Dissolved contractor Rok plc has been restored as part of a move by one of its former insurers to partially recoup a payout it made on behalf of the firm.
Rok, which was officially dissolved in January 2017, was restored to the companies register last month so its insurer, Royal Sun Alliance (RSA), could seek a contribution from scaffolding firm LTC Group87 towards a historic claim it paid out.
Rok went into administration in November 2010, making more than 3,000 staff redundant and owing subcontractors more than £280m.
CN understands a personal injury claim was made against Rok by a third party when the contractor was still solvent pre-2010.
After the company went into administration, RSA had to pay out the claim.
When asked by CN about the claimant’s name or the nature of the claim, RSA said it could not disclose details.
RSA is now seeking a contribution towards that payment from scaffolding company LTC Group 87 through what is called a subrogated claim.
Plymouth-based LTC Group87 is a construction access and training company which provides specialist scaffolding, powered access and hoists services to construction firms.
A subrogated claim is when an insurance company has the right to seek contribution towards a claim it has paid out from a third-party it deems jointly liable.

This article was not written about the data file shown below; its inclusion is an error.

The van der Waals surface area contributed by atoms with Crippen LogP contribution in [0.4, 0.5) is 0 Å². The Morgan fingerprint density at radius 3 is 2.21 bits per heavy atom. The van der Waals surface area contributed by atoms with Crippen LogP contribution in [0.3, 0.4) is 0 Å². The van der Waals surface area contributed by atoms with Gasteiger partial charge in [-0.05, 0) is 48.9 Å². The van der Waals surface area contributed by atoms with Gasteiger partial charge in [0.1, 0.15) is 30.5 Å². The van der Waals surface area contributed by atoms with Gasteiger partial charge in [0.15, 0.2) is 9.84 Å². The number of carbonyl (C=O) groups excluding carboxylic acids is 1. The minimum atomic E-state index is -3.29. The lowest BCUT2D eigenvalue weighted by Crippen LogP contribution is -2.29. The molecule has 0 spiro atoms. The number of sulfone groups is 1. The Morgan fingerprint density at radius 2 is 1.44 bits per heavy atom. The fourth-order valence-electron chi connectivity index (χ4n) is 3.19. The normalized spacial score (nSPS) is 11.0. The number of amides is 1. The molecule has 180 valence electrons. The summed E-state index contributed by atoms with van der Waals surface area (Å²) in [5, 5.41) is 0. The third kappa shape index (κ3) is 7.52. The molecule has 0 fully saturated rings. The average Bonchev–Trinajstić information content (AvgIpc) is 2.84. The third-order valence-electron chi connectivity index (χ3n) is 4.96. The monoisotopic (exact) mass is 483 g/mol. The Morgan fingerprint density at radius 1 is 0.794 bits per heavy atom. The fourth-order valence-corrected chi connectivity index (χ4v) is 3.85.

In most cases, this can be resolved simply between the insurer and the company it is insuring.
However, in the case of a dissolved company like Rok, the company must be restored on the list of registered companies before an insurer can make the subrogated claim.
RSA launched an order to restore Rok with the Central London County Court last November, with the judge granting full restoration on 17 March.
Once Rok was restored the claim could be transferred, or subrogated, to RSA so it could pursue a contribution from LTC Group87.
As part of the subrogated claim process, RSA was required to get the revived Rok liquidated immediately after transferring the claim.
RSA lodged a petition to do this last month and was yesterday granted its winding-up order at the Royal Courts of Justice that will see Rok liquidated by the official receiver.
Rok became the biggest casualty of the recession to date when it collapsed in November 2010.
The company was known as EBC Contractors before it was relaunched as Rok in 2001 by the firm’s chief executive Garvis Snook.
A string of acquisitions, including Inverness-based contractor Tulloch Construction for £31.3m, saw the value of the company soar from £7m in 2000 to £322m.
However, by 2010 the company suffered a number of profit warnings and went into administration.
RSA and LTC Group87 declined to comment.